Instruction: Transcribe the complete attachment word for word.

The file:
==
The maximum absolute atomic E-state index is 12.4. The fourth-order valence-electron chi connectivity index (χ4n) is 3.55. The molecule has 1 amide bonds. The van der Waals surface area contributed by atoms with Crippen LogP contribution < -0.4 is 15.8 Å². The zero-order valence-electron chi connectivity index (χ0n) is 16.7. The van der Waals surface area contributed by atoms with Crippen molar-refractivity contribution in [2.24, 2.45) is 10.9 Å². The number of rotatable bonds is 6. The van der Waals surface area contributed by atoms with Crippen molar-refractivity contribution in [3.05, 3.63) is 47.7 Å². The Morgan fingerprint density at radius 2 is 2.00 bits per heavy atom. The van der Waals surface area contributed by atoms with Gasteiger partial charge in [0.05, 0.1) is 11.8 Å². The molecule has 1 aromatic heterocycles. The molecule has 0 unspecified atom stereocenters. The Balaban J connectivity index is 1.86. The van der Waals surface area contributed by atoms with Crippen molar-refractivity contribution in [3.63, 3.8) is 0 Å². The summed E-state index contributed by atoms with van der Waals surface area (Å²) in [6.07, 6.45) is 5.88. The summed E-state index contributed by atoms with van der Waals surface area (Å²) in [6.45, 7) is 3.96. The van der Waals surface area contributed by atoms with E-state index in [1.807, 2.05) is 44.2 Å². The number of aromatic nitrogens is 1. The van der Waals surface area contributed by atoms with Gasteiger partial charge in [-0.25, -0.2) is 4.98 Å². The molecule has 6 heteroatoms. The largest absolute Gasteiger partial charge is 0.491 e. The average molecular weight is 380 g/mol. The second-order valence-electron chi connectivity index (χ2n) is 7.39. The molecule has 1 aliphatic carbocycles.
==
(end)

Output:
The maximum absolute atomic E-state index is 12.4. The fourth-order valence-electron chi connectivity index (χ4n) is 3.55. The molecule has 1 amide bonds. The van der Waals surface area contributed by atoms with Crippen LogP contribution < -0.4 is 15.8 Å². The zero-order valence-electron chi connectivity index (χ0n) is 16.7. The van der Waals surface area contributed by atoms with Crippen molar-refractivity contribution in [2.24, 2.45) is 10.9 Å². The number of rotatable bonds is 6. The van der Waals surface area contributed by atoms with Crippen molar-refractivity contribution in [3.05, 3.63) is 47.7 Å². The Morgan fingerprint density at radius 2 is 2.00 bits per heavy atom. The van der Waals surface area contributed by atoms with Gasteiger partial charge in [0.05, 0.1) is 11.8 Å². The molecule has 1 aromatic heterocycles. The molecule has 0 unspecified atom stereocenters. The Balaban J connectivity index is 1.86. The van der Waals surface area contributed by atoms with Crippen molar-refractivity contribution in [3.63, 3.8) is 0 Å². The summed E-state index contributed by atoms with van der Waals surface area (Å²) in [6.07, 6.45) is 5.88. The summed E-state index contributed by atoms with van der Waals surface area (Å²) in [6.45, 7) is 3.96. The van der Waals surface area contributed by atoms with E-state index in [1.807, 2.05) is 44.2 Å². The number of aromatic nitrogens is 1. The van der Waals surface area contributed by atoms with Gasteiger partial charge in [-0.25, -0.2) is 4.98 Å². The molecule has 6 heteroatoms. The largest absolute Gasteiger partial charge is 0.491 e. The average molecular weight is 380 g/mol. The second-order valence-electron chi connectivity index (χ2n) is 7.39. The molecule has 1 aliphatic carbocycles.